MYOB

Thousands of fake MYOB emails have begun making their way to inboxes across Australia. The well branded email appears to be a legitimate invoice from a company using the MYOB software package. As is common with these email scams, additional links to the real website are included in the fine print of the email to add validity. The link to the invoice however will direct victims to a compromised SharePoint website containing a malicious file.

 

Similar to the above ASIC scam and many in the past, the emails were sent from a fake, newly-registered domain myob-australia.com. Many variations of the email wording and company info have been observed from many recipients, which indicates the culprits are attempting to obscure their red flags from antivirus software.

Once the victim’s curiosity gets the best of them and they follow the link, the malicious software will install itself to automatically run when the machine is switched on in an attempt to capture private information from internet browsers.

eWAY

Online payment company eWAY has had their corporate identity imitated in a bulk run of scam emails which targeted Australians with macros capable of downloading malicious software.
The fake emails were sent from a recently registered domain, estoreway.info, instead of the legitimate Australia-based site, eway.com.au. The emails not only came from an incorrect domain which is quickly verified using google,  unusual grammar is also a clear sign throughout the text.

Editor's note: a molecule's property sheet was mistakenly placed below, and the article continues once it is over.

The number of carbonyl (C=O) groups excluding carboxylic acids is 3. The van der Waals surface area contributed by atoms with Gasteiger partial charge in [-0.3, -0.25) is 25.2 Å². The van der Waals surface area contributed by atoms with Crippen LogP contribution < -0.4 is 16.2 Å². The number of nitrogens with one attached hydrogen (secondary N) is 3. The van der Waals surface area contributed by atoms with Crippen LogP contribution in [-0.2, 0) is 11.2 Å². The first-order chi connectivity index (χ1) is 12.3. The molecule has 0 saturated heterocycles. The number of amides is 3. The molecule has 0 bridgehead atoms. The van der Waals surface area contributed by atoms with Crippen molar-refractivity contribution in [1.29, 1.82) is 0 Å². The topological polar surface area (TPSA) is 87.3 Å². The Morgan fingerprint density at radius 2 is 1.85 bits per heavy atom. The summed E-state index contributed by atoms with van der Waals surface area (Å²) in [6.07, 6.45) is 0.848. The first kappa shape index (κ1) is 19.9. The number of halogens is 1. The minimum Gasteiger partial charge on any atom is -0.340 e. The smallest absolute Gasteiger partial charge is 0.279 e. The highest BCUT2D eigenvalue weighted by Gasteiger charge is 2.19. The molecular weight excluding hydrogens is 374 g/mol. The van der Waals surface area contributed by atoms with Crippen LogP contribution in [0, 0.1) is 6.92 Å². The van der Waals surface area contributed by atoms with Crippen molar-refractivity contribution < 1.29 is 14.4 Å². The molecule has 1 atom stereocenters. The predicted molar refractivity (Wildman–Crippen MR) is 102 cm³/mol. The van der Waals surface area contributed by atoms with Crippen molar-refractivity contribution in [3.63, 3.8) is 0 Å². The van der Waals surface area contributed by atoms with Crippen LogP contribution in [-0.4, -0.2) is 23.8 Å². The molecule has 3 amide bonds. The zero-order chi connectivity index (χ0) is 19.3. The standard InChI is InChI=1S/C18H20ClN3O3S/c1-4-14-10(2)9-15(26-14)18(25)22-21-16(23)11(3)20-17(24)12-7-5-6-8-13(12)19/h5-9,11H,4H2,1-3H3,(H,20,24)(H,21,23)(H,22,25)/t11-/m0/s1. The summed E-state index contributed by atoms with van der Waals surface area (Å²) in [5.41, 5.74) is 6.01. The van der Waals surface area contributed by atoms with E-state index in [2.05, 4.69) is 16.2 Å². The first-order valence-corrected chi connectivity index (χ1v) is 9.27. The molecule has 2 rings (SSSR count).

A screenshot of the email scam courtesy of Mailguard seen below advises recipients their recent purchase has been approved and will be shipped to the address in the attached invoice.

The attached invoice contains a Word document with a malware downloader within. The attachment is capable of downloading and executing malicious software to record and gather sensitive information. In an additional attempt for the scammers to establish legitimacy the attachment requires a password to unlock and view the ‘invoice’. Once victims click on the attachment they will receive instructions to “Enable Editing”  which essentially opens the door for criminals to begin automatically installing malicious files.

 

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That is our April list of malicious emails to keep a look out for, feel free to comment with any malicious emails we missed. Each month we will be updating and reporting new malicious emails making the rounds for Australian businesses.

Subscribe and follow Cyber Insurance Australia on Linkedin & Facebook for regular updates and information. Thanks to MailGuard , subscribe to the security blog for regular updates here.

To ensure email security for your business, contact DDM Security Systems to learn more about email encryption & protection.

Share this list with your colleagues to help spread the word before one of these nefarious emails ends up at your business.

 

The ASIC website offers the following advice for avoiding email scams:

  • Keep your antivirus software up to date